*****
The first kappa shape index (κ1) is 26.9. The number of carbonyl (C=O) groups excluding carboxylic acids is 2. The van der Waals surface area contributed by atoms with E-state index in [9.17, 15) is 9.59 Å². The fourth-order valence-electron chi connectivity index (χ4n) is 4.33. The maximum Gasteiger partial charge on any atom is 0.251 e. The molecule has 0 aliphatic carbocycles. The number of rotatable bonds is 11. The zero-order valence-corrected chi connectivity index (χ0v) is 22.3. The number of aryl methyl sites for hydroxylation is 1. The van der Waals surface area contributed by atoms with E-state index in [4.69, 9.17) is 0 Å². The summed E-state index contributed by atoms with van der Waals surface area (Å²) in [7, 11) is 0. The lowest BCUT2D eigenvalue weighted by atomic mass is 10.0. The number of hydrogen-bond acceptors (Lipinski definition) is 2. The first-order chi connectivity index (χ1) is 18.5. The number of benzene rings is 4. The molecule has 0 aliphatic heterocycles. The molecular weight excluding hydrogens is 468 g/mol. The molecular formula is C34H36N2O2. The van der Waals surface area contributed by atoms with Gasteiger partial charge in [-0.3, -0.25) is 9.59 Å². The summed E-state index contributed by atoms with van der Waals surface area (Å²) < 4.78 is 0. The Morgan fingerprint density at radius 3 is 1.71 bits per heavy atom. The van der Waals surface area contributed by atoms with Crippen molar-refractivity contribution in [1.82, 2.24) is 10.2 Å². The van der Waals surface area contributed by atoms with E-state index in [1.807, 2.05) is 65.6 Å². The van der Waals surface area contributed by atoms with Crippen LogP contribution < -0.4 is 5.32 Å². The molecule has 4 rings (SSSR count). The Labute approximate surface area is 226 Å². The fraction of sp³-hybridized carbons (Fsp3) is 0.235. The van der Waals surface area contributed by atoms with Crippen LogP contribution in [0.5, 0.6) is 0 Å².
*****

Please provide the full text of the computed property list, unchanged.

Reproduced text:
The first kappa shape index (κ1) is 26.9. The number of carbonyl (C=O) groups excluding carboxylic acids is 2. The van der Waals surface area contributed by atoms with E-state index in [9.17, 15) is 9.59 Å². The fourth-order valence-electron chi connectivity index (χ4n) is 4.33. The maximum Gasteiger partial charge on any atom is 0.251 e. The molecule has 0 aliphatic carbocycles. The number of rotatable bonds is 11. The zero-order valence-corrected chi connectivity index (χ0v) is 22.3. The number of aryl methyl sites for hydroxylation is 1. The van der Waals surface area contributed by atoms with E-state index in [4.69, 9.17) is 0 Å². The summed E-state index contributed by atoms with van der Waals surface area (Å²) in [7, 11) is 0. The lowest BCUT2D eigenvalue weighted by atomic mass is 10.0. The number of hydrogen-bond acceptors (Lipinski definition) is 2. The first-order chi connectivity index (χ1) is 18.5. The number of benzene rings is 4. The molecule has 0 aliphatic heterocycles. The molecular weight excluding hydrogens is 468 g/mol. The molecular formula is C34H36N2O2. The van der Waals surface area contributed by atoms with Gasteiger partial charge in [-0.3, -0.25) is 9.59 Å². The summed E-state index contributed by atoms with van der Waals surface area (Å²) < 4.78 is 0. The Morgan fingerprint density at radius 3 is 1.71 bits per heavy atom. The van der Waals surface area contributed by atoms with Crippen molar-refractivity contribution in [1.82, 2.24) is 10.2 Å². The van der Waals surface area contributed by atoms with E-state index in [1.807, 2.05) is 65.6 Å². The van der Waals surface area contributed by atoms with Crippen LogP contribution < -0.4 is 5.32 Å². The molecule has 4 rings (SSSR count). The Labute approximate surface area is 226 Å². The fraction of sp³-hybridized carbons (Fsp3) is 0.235. The van der Waals surface area contributed by atoms with Crippen LogP contribution in [0.5, 0.6) is 0 Å².